Valparaiso University School of Law announced Friday afternoon it will offer buyouts to tenured faculty and faculty members with multi-year contracts. The school said the decisions reflected a post-recession era in which law schools “are facing a sharp decline in student applications and enrollment.” The northwest Indiana school also indicated it expects fewer future students.
Dean Andrea Lyon said there are 21 tenured faculty members and six with multi-year contracts who would be eligible to request buyouts. She said she could not share details of the buyout terms.
Lyon said the school didn’t have a number of faculty reductions expected, but it did have a budget target that she was not at liberty to share. “We have to get smaller, like most law schools,” she said, acknowledging fewer jobs and law school applicants. “We have to right-size the faculty to respond to that.”
The law school made the announcement in a statement issued by Ogilvy Public Relations of Chicago.
According to Valpo Law’s website, the school has 36 full-time faculty members including Lyon, who assumed leadership of the law school in July 2014.
Valpo Law said in the statement the purpose of offering the buyouts “is to align the size of the faculty with the expected future law school enrollment,” though it offered no indication in the statement of what that will be. “Valparaiso University and its board are fully committed to the future of the law school and are taking this step to ensure its future success,” the statement said.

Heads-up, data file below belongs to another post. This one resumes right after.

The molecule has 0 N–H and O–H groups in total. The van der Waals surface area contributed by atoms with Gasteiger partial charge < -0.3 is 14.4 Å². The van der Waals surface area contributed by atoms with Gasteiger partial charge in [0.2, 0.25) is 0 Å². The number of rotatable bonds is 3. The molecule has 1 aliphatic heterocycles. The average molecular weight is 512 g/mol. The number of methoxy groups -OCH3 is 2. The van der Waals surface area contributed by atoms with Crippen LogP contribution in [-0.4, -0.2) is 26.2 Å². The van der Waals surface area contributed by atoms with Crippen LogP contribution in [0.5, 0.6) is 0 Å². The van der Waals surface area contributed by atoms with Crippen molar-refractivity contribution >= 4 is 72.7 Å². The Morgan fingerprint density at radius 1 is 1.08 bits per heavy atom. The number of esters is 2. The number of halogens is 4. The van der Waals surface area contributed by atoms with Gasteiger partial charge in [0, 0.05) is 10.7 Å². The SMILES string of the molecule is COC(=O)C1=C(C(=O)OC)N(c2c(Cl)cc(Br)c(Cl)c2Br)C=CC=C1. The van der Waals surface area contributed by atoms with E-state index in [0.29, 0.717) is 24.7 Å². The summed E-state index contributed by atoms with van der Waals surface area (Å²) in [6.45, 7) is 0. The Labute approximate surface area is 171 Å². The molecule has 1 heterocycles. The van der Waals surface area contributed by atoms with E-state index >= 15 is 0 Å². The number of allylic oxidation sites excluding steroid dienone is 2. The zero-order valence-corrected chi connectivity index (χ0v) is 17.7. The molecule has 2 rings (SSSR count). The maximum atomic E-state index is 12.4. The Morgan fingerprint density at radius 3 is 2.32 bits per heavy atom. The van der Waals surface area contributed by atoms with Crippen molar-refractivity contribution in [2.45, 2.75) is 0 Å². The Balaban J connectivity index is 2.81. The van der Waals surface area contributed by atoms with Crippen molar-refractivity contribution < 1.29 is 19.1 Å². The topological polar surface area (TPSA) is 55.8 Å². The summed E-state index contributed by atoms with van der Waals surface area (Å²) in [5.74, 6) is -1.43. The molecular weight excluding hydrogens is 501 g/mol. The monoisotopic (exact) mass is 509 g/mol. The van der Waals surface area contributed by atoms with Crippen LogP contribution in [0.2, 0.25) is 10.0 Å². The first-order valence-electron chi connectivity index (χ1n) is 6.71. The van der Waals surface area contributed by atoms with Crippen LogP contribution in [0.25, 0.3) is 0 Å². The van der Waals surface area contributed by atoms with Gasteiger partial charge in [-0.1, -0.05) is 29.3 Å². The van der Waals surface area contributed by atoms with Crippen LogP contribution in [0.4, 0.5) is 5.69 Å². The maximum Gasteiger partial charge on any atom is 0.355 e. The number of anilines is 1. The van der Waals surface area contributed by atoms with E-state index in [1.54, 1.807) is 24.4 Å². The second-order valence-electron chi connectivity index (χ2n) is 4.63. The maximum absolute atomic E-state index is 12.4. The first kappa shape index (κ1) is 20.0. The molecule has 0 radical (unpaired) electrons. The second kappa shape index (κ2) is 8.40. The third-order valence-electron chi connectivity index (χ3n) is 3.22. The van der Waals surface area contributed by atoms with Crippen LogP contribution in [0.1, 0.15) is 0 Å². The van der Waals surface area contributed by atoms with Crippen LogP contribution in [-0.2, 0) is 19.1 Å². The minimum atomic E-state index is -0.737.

“To put the law school and our students in the best position to succeed, we are taking steps to meet the challenges facing legal education. Based on thorough due diligence, we have made the difficult but necessary decision to allow tenured faculty members and faculty members with multi-year contracts to request a buyout of their contracts based on certain terms and conditions.”
Valpo Law will retain its focus on diversity regarding race, age and other factors, and offering opportunities based on a holistic approach of evaluating students accepted that looks at factors beyond LSAT scores. “That’s not going to change,” Lyon said, “but we also have to recognize the market is what it is.
“We really respect and honor the faculty that has been here,” she said. “It’s not an easy thing to do.”
According to Valparaiso’s Standard 509 Information Report submitted to the American Bar Association, there were 472 total students enrolled in 2015, compared with 516 students enrolled in 2014 and 508 in 2013. Full-time tuition was $40,372 for the 2014-2015 academic year.